San Diego metropolitan area home prices were up 5 percent annually in June.
By Phillip Molnar SD Union Tribune
Aug. 25, 2020
San Diego home prices continued to rise in the fourth month of the pandemic and outpaced all other California cities and much of the nation.
Prices in the San Diego metropolitan area were up 5 percent in June, the S&P CoreLogic Case-Shiller Indices reported Tuesday. That was more than the nationwide average of 4.3 percent and San Diego’s gains were the seventh fastest of the 19 metro areas included in the index.
Analysts say low mortgage interest rates and limited supply, because potential sellers are keeping homes off the market out of COVID-19 concerns, are pushing up prices.
San Diego prices have risen faster than other California metro areas on the index for 11 months. In June, home prices were up 3.9 percent in Los Angeles and 1.4 percent in San Francisco.
Ads by Teads
Prices were up the most in Phoenix, 9 percent in a year, of the 19 metro areas. It was followed by Seattle at 6.5 percent and Tampa at 5.9 percent. Chicago had the smallest gain at 0.6 percent. An open question is what has been happening in Detroit for four months because its recording office has been closed since the start of the pandemic.
Zillow economist Matthew Speakman said continued rising home prices show the housing market is withstanding high unemployment and other economic woes related to the virus.
“While recent data suggest headwinds such as the enduring spread of the coronavirus,” he wrote, “and uncertainty surrounding the next round of relief payments could jeopardize the path of the economic recovery, these concerns haven’t materialized in home prices to this point.”
Home prices were up in all cities covered by the index, but the pace has slowed slightly in the last two months. For instance, San Diego home prices were up 5.8 percent in April, its highest in nearly two years.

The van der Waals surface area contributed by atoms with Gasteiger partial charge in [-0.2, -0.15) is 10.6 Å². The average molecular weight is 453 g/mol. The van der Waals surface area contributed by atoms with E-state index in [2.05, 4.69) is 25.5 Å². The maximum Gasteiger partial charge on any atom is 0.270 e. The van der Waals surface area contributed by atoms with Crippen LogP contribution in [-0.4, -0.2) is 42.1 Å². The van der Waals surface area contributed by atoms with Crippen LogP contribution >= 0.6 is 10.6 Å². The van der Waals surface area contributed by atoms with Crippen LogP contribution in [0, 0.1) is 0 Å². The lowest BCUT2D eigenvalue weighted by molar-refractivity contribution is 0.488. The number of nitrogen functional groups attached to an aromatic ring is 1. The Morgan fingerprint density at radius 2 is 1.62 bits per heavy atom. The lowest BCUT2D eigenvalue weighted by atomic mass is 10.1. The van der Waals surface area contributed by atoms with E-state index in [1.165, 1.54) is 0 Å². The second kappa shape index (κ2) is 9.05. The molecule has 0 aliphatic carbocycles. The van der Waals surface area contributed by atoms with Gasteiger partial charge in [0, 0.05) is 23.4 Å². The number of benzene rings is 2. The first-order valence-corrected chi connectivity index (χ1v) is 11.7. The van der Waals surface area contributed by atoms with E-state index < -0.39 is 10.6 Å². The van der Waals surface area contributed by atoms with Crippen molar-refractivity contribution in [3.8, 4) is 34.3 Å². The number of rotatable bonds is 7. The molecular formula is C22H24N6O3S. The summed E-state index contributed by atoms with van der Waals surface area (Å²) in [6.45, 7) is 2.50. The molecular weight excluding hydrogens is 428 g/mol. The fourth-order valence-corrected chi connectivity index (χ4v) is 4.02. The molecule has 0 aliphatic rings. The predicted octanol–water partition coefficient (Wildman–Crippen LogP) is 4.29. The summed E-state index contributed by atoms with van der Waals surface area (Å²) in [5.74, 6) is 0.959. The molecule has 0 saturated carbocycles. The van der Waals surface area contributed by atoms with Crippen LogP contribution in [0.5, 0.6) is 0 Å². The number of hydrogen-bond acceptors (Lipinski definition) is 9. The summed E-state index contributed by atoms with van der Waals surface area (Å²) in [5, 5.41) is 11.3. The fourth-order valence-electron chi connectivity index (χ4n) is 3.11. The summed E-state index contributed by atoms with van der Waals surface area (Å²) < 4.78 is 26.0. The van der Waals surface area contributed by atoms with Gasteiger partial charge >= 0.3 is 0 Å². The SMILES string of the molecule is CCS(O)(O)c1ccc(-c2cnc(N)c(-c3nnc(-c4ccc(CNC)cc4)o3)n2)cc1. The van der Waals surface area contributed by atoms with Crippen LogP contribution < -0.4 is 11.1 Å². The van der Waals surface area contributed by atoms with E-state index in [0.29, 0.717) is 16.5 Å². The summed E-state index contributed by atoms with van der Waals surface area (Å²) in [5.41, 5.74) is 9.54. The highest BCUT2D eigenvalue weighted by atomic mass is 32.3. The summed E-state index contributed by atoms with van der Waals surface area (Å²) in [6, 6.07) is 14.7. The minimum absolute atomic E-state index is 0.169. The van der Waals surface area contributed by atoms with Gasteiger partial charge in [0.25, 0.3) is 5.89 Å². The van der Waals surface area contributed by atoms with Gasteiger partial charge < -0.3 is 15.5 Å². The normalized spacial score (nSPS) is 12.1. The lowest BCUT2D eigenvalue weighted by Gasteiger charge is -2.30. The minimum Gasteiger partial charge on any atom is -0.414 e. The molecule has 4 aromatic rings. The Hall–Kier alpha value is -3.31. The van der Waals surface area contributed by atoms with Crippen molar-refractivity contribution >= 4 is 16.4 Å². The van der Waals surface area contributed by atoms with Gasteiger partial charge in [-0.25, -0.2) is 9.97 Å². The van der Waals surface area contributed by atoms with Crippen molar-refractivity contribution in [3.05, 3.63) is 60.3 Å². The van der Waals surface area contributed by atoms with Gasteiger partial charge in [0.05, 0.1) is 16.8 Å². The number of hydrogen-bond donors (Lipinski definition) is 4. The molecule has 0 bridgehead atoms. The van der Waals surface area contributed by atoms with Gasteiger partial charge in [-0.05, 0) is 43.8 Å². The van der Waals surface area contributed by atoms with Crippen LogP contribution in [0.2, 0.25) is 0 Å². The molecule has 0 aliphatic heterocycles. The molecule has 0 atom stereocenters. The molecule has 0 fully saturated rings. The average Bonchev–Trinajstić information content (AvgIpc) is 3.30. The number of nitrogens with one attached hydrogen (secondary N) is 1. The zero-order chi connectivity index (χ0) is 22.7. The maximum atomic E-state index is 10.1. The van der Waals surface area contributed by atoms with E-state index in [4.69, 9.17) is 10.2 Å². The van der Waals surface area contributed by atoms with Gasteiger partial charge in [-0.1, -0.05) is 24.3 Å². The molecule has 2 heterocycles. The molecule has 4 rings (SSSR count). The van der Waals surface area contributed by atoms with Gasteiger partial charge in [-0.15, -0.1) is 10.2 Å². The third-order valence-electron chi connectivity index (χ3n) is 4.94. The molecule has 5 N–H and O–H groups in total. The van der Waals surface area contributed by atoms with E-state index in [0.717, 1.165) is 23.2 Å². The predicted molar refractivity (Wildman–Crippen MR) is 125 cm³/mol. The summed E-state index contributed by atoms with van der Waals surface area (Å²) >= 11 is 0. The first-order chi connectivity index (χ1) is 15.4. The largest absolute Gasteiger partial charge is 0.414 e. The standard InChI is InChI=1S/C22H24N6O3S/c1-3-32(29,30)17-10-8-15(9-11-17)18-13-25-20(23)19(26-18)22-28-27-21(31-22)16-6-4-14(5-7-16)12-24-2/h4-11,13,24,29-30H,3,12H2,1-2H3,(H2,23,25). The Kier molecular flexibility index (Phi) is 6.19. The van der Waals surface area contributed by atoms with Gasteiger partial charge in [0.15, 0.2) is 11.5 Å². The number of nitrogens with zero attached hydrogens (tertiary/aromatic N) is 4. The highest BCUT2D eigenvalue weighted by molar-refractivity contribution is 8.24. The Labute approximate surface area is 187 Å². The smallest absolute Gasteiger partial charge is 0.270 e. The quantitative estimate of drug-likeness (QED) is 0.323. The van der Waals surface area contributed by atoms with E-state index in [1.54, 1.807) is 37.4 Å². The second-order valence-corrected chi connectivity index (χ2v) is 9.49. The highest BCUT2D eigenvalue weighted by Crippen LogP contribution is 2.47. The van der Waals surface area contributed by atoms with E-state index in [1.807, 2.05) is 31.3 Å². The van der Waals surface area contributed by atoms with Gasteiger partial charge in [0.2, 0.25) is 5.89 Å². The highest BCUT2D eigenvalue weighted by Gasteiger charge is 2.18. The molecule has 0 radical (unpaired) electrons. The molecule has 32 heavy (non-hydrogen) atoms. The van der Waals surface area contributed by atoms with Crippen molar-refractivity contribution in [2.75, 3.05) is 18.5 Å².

Craig J. Lazzara, managing director and global head of index investment strategy at S&P Dow Jones Indices, wrote in the Case-Shiller report that it would still take more time and data to know if the market was slowing down or getting ready to accelerate again.
“That said, it’s important to bear in mind that deceleration is quite different from an environment in which prices actually fall,” he wrote.
The Case-Shiller indices take into consideration repeat sales of identical single-family houses as they turn over through the years. Prices are seasonally adjusted. The San Diego County median home price for a resale single-family home in June was $655,500, according to CoreLogic data provided by DQNews.
Selma Hepp, deputy chief economist at CoreLogic, said rising prices reflect the very limited supply of homes that keeps pushing up prices, and low mortgage rates that attract many first-time buyers.
The rate for a 30-year, fixed-rate mortgage in June was 3.16 percent, said Freddie Mac, down from 3.8 percent at the same time last year.
Hepp said the housing market has not been affected by high unemployment. The unemployment rate in San Diego County, when adjusted for seasonal swings, was 14.9 percent in June and 11.1 percent nationwide.
“In one group, there are those who lost their income and are relying on forbearance programs,” she wrote. “In the other group, which fared better, individuals are able to purchase a home.”
* * *
S&P CoreLogic Case-Shiller Indices
Yearly increase by metropolitan area
Phoenix: 9 percent
Seattle: 6.5 percent
Tampa: 5.9 percent
Charlotte: 5.7 percent
Cleveland: 5.4 percent
Minneapolis: 5.4 percent
San Diego: 5 percent
Atlanta: 4.2 percent
Portland: 4.2 percent
Denver: 4 percent
Miami: 4 percent
Los Angeles: 3.9 percent
Boston: 3.5 percent
Washington, D.C.: 3.5 percent
Las Vegas: 3.3 percent
Dallas: 3.1 percent
New York: 1.6 percent
San Francisco: 1.4 percent
Chicago: 0.6 percent
NATIONWIDE: 4.3 percent